Asian soybean rust has been confirmed in east-central Alabama on the Auburn University campus.
“This time, we found rust in a sentinel plot near my office — about 100 yards from the lab,” said Ed Sikora, Extension plant pathologist at Auburn on Tuesday. “We collected samples from the plot last Friday (July 29) and found three leaves on one plant that had about 20 pustules.”
During the first week of August, Sikora and colleagues were scheduled to be at the American Phytopathological Society (APS) annual meeting in Austin, Texas. As a result, the samples were sent to a Florida lab for confirmation. Soybean rust was confirmed on Monday morning (Aug. 1).
In light of the new finding, “in central Alabama, farmers with soybeans beyond the R-1 stage should consider a fungicide application,” said Sikora. “That’s definitely the case in south Alabama.”
The Auburn discovery is the “furthest north we’ve found rust this year. Even though it’s of low intensity and there aren’t any other reports outside Baldwin County, growers should put a fungicide out. Rust isn’t moving as fast as we feared it would. But it is popping up here and there so growers need to keep an eye out.”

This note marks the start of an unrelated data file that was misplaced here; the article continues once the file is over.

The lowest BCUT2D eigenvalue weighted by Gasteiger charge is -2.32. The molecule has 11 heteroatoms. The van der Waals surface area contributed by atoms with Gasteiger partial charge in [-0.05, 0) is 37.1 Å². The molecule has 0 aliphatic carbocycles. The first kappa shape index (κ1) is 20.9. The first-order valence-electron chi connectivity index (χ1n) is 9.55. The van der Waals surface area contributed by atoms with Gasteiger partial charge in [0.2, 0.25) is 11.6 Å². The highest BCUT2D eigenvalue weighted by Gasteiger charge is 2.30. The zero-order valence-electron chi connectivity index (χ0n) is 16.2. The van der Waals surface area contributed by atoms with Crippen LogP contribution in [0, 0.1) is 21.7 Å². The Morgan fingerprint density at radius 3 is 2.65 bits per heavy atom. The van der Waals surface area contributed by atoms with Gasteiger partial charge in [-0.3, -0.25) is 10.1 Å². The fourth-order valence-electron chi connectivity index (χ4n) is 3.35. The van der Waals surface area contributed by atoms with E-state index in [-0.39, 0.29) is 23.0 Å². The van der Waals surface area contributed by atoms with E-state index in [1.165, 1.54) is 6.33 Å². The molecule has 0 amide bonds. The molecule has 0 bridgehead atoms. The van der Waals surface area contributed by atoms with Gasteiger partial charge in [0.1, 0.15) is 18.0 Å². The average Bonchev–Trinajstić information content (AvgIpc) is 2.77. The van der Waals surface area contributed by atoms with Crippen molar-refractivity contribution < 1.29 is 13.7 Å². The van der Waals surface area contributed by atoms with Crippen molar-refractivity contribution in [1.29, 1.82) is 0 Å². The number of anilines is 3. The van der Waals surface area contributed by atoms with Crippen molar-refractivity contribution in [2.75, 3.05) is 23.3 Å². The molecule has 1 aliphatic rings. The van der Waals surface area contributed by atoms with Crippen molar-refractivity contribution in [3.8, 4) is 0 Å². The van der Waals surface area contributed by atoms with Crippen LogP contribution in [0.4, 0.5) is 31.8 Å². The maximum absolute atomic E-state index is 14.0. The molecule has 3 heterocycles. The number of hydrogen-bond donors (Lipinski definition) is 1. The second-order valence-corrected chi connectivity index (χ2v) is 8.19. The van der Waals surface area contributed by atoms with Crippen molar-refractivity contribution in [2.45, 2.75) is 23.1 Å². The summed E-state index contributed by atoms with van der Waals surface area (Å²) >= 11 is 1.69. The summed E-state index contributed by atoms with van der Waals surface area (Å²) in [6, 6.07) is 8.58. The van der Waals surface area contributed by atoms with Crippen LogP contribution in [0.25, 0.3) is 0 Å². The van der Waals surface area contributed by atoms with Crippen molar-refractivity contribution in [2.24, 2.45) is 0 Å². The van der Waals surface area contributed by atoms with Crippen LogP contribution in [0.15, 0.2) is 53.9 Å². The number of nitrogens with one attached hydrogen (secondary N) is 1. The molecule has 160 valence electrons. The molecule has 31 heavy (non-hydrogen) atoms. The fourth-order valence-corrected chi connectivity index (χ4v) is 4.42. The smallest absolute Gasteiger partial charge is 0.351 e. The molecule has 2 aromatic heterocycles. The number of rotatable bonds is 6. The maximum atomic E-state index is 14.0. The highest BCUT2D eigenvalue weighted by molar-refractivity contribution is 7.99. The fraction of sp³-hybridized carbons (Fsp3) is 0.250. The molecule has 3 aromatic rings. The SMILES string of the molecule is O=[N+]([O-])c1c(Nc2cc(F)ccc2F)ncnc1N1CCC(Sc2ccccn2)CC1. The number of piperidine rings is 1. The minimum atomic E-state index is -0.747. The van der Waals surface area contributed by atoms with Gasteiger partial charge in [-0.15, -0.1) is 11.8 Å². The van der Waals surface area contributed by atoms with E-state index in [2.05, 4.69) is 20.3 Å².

Soybean rust’s jump north surprised Sikora.
“We’ve been monitoring sentinel plots in Headland, near Dothan in the southeast corner of the state. We’ve been checking those plots at least twice a week because it’s near Seminole County, Georgia and some of the Florida positive sites. That area has seen a few instances of rust so I thought we’d see it there first. I keep thinking we’ll find rust there but we never do. It’s kind of odd that site remains clean and yet rust showed up at Auburn.”